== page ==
Strengthen your caregiver bond by asking, does it really matter?


This one is a funny one, at least on the surface.

October 19th marks Evaluate your Life Day. 

You could look at it as just another random day of observance, or as a chance to reflect and connect with your loved ones and your caregiver. 

Fall can be the perfect time for looking inward as the seasons change and transition from investing energy outward to turning our energy inward. 

So sit down with your caregiver, a family member or close friend, and rewind the tape machine of your life. 


Things to evaluate 


There’s a lot to ponder about, regardless of your age. 

For those of us who are more self-aware and contemplative (such as you fellow Scorpios out there), this might not be such a hard task. 

For others who choose to focus on the future or don’t like to reminisce, this might be asking a lot. In that case, start with the more straightforward aspects of your life.

Sitting down with your caregiver or the senior in your life can be a great way to spark conversation and find out things you didn’t know about each other. 

Here are some areas of your life that you may want to assess on this day: 

  • How much money you spend

  • How much you work (if you still work)

  • The amount of stuff in your home 

  • Your approach to your health 

  • How your relationships are faring 

It may seem silly to sit down and ask yourself these questions, but it’s worth a try. You could even take out a pen and paper, which always helps me to process things that have been bothering me or that I’ve bottled up for too long. 

I do a lot of meditating. Okay, not a lot, but I do consistently sit down for 10-15 minutes every day to watch my thoughts and focus on my breath.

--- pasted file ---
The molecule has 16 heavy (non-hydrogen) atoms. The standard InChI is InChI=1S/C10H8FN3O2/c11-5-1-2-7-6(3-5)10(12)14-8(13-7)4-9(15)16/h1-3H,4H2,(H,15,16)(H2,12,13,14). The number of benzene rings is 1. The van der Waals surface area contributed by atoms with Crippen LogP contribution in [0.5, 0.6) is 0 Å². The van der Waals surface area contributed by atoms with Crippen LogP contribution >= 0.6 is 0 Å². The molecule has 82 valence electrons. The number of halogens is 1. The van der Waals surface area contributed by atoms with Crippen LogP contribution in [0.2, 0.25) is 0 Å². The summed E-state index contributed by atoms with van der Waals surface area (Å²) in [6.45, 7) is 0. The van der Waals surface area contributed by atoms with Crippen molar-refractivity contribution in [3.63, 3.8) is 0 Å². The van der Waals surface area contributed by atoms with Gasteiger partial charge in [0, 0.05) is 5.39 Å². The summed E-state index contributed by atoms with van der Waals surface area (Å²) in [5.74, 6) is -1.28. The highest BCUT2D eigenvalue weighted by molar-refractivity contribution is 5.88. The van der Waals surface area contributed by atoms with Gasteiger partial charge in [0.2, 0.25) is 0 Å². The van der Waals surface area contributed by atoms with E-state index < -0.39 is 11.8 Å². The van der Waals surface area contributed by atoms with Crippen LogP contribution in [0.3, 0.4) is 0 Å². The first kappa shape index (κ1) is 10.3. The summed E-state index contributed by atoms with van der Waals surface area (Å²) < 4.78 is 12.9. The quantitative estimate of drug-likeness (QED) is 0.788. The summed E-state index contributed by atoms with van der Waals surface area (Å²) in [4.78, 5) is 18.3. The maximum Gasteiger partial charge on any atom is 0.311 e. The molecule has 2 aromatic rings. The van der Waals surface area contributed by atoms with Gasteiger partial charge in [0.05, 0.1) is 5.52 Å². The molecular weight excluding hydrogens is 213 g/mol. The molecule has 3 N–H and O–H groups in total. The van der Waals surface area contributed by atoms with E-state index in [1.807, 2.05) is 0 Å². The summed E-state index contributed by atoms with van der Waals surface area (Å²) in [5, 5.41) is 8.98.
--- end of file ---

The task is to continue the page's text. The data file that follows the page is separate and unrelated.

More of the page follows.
And the message I get from my virtual meditation teacher (via an app) is to simplify life. 

Us humans can make life so complicated. We fill our days and our schedules, we come to conclusions about people that aren’t true, or we think we need more and more stuff. 

Being present and listening to our intuition can tell us a lot about what we do and don’t need in life. 


Does it really matter? 



It’s easy to get overwhelmed with our modern lives. 

So many things demand our attention in a day, from tv ads to our dinging cell phones to a stack of obnoxious and unnecessary mail. 

If you’re a family caregiver, you might be caring for a family member or friend on top of your work duties, and for some, along with raising a family. 

Every so often, it can be helpful to ask what really matters in life. 

  • What’s most important to you? What could you do without, whether that’s clothes, a certain unhelpful relationship or other material possessions. 

Clearing out the cobwebs can free up not only physical, but mental and emotional space in your life. This past blog uncovers why. 

  • Will buying a bigger TV really make your life better? Do you really need to work overtime? 

Of course, some questions are more complicated. You need to make ends meet and you want to keep your job. There are certain expectations you have to meet. Sometimes life is just hard and demanding, and that’s the way it is at the moment. 

One mantra I subscribe to that helps with simplifying life is experiences over things.